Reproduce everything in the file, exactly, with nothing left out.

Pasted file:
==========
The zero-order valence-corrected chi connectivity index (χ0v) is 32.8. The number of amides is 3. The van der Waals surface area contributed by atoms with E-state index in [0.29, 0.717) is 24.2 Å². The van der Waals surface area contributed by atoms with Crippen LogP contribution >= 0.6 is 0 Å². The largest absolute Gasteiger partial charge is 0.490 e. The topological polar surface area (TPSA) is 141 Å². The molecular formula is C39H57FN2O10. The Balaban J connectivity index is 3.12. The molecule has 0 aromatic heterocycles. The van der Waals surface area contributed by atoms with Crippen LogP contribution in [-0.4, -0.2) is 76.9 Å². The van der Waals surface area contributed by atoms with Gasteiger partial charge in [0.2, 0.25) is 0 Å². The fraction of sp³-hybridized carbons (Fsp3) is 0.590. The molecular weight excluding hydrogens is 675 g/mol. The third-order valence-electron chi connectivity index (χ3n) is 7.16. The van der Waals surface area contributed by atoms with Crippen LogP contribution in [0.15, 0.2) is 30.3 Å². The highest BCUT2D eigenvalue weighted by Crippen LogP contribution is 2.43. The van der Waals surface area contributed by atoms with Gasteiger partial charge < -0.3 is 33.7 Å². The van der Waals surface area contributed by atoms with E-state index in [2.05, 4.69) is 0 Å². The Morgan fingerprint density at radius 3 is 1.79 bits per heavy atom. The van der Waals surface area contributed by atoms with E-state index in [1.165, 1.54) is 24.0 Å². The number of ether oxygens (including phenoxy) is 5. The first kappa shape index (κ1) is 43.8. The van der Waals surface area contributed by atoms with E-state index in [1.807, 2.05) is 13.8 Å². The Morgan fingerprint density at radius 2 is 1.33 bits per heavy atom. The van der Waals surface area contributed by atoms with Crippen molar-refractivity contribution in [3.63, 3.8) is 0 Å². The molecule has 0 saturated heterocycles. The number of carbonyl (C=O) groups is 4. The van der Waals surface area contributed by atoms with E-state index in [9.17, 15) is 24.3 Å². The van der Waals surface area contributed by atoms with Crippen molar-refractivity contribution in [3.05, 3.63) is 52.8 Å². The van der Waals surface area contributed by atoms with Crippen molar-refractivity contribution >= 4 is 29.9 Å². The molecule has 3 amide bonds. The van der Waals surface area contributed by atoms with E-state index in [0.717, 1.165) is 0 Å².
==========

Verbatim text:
The zero-order valence-corrected chi connectivity index (χ0v) is 32.8. The number of amides is 3. The van der Waals surface area contributed by atoms with E-state index in [0.29, 0.717) is 24.2 Å². The van der Waals surface area contributed by atoms with Crippen LogP contribution >= 0.6 is 0 Å². The largest absolute Gasteiger partial charge is 0.490 e. The topological polar surface area (TPSA) is 141 Å². The molecular formula is C39H57FN2O10. The Balaban J connectivity index is 3.12. The molecule has 0 aromatic heterocycles. The van der Waals surface area contributed by atoms with Crippen LogP contribution in [-0.4, -0.2) is 76.9 Å². The van der Waals surface area contributed by atoms with Gasteiger partial charge in [0.2, 0.25) is 0 Å². The fraction of sp³-hybridized carbons (Fsp3) is 0.590. The molecular weight excluding hydrogens is 675 g/mol. The third-order valence-electron chi connectivity index (χ3n) is 7.16. The van der Waals surface area contributed by atoms with Crippen LogP contribution in [0.15, 0.2) is 30.3 Å². The highest BCUT2D eigenvalue weighted by Crippen LogP contribution is 2.43. The van der Waals surface area contributed by atoms with Gasteiger partial charge < -0.3 is 33.7 Å². The van der Waals surface area contributed by atoms with E-state index in [2.05, 4.69) is 0 Å². The Morgan fingerprint density at radius 3 is 1.79 bits per heavy atom. The van der Waals surface area contributed by atoms with E-state index in [1.165, 1.54) is 24.0 Å². The number of ether oxygens (including phenoxy) is 5. The first kappa shape index (κ1) is 43.8. The van der Waals surface area contributed by atoms with E-state index in [1.807, 2.05) is 13.8 Å². The Morgan fingerprint density at radius 2 is 1.33 bits per heavy atom. The van der Waals surface area contributed by atoms with Crippen molar-refractivity contribution in [3.63, 3.8) is 0 Å². The molecule has 0 saturated heterocycles. The number of carbonyl (C=O) groups is 4. The van der Waals surface area contributed by atoms with E-state index in [9.17, 15) is 24.3 Å². The van der Waals surface area contributed by atoms with Crippen molar-refractivity contribution in [3.05, 3.63) is 52.8 Å². The van der Waals surface area contributed by atoms with Crippen molar-refractivity contribution >= 4 is 29.9 Å². The molecule has 3 amide bonds. The van der Waals surface area contributed by atoms with E-state index in [0.717, 1.165) is 0 Å².